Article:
If you look at Wikipedia’s list of the bestselling fiction writers of all time, you’ll notice that the majority are English-language authors of the 20th century. So Barbara Cartland’s on there, Agatha Christie has already equalled Shakspeare, Stephen King, Michael Crichton—they’re all on the list. This is because book publishing became, truly, industrialized in the 20th century (much like war). This happened particularly in the English-speaking world. (Latin America, China, India—none of these parts of the world have anything resembling the great New York publishing houses in their heyday.)
This phenomenon had immense effects, but the most insidious one has been on how people, both writers and readers, think of literature itself. It is the origin, for example, of the modern-day psychological division between “literary” (read: contemporary realist) novels and “genre” novels (whether science fiction, fantasy, or “historical fiction”). They have their own communities of readers, their own awards, their own luminaries (with occasional cross-over, like Margaret Atwood or Ray Bradbury). This division arose from the need of a massive book publishing industry to classify and label their products. Critics as recently as the 19th century, and in much of the 20th, don’t recognize this literary/genre dichotomy, which is so ubiquitous today among readers and writers.
The key here is that the distinction is, actually, not absolute. Cormac McCarthy’s The Road gets the classified, primarily, as a literary novel. To have one’s genre novel called a literary novel is a mark of prestige. The opposite is not the case; Margaret Atwood is known to dislike being called an author of science fiction. (She prefers we call it “speculative fiction.”)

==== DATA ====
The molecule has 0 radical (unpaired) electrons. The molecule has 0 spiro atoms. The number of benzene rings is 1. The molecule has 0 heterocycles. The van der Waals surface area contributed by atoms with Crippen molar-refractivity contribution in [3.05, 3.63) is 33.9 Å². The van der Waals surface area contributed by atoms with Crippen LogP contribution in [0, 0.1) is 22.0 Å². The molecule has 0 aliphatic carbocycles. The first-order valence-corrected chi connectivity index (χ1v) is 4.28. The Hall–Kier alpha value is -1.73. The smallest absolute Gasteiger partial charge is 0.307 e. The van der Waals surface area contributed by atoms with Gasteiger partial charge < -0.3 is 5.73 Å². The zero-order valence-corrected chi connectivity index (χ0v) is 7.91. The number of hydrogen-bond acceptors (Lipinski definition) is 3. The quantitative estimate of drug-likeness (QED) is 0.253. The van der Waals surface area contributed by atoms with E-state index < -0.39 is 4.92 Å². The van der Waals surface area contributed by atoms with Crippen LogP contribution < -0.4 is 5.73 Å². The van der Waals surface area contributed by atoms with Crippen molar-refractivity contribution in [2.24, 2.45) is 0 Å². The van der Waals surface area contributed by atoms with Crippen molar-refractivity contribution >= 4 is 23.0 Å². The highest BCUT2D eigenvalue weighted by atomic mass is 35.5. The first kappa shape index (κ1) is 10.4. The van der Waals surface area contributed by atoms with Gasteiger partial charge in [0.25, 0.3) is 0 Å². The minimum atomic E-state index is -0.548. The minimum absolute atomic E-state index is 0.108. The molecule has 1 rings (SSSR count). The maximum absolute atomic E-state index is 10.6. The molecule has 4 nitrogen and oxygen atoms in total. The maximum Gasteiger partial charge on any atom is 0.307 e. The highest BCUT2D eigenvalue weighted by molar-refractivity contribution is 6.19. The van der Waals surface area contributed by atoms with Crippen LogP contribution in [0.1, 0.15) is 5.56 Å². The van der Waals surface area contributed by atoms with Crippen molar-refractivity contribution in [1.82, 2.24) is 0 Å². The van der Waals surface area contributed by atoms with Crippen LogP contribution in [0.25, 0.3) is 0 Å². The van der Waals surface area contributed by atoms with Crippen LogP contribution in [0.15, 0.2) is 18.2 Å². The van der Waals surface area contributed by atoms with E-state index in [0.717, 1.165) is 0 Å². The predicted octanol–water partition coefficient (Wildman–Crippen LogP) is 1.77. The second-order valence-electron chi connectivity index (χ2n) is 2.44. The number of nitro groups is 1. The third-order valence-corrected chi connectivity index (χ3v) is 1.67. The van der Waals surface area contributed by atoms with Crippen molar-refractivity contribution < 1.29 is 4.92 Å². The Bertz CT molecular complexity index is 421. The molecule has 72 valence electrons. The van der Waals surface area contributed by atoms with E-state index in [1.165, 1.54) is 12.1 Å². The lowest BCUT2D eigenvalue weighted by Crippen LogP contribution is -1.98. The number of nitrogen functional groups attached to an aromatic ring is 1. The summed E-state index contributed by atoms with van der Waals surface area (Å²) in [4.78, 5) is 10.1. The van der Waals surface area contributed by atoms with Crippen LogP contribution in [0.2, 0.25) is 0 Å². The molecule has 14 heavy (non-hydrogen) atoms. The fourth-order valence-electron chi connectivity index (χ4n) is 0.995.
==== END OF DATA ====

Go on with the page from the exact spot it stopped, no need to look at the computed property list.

This implicit hierarchy marks a second, massive shift in how we think–not just about literature, but about life. We seem to privilege the commonplace more than our predecessors; I can identify this love of the everyday, this conviction of the luminosity of the mundane, only in the Dutch masters who painted still lifes and domestic scenes. Literarily, we tend not to produce Michelangelos; we produce Vermeers.
This implicit hierarchy, let us not forget, used to be the exact reverse. The introduction of some supernatural or fantastic element—vampires, elves, other worlds, that kind of thing—shifts a book into the “genre” category. Supernatural and fantastic elements are widespread in Western literature from Homer on—it is supremely “literary,” in every sense, especially that of the “high” literary. You can ignore the Gods and Goddesses; Achilles’s horses turn around and talk to him. Odysseus and Aeneas visit the underworld and talk to ghosts. Beowulf slays the medieval equivalent of a swamp thing. Shakespeare’s most serious tragedies contain witches and ghosts. Goethe’s Faust has a whole Walpurgisnacht. I could go on. Contemporary realist elements have been, in more than one era, considered base, “low,” unworthy of True Literature—this is why producers and some editors used to cut Shakespeare’s earthier clown scenes (consider the etymology of “bowdlerized”). When Victor Hugo’s 1830 play Hernani mentioned a mouchoir (handkerchief) onstage, it caused a scandal. Today it’s precisely the handkerchief-mentioners, the contemporary-society realists, who are thought the most “literary” of writers.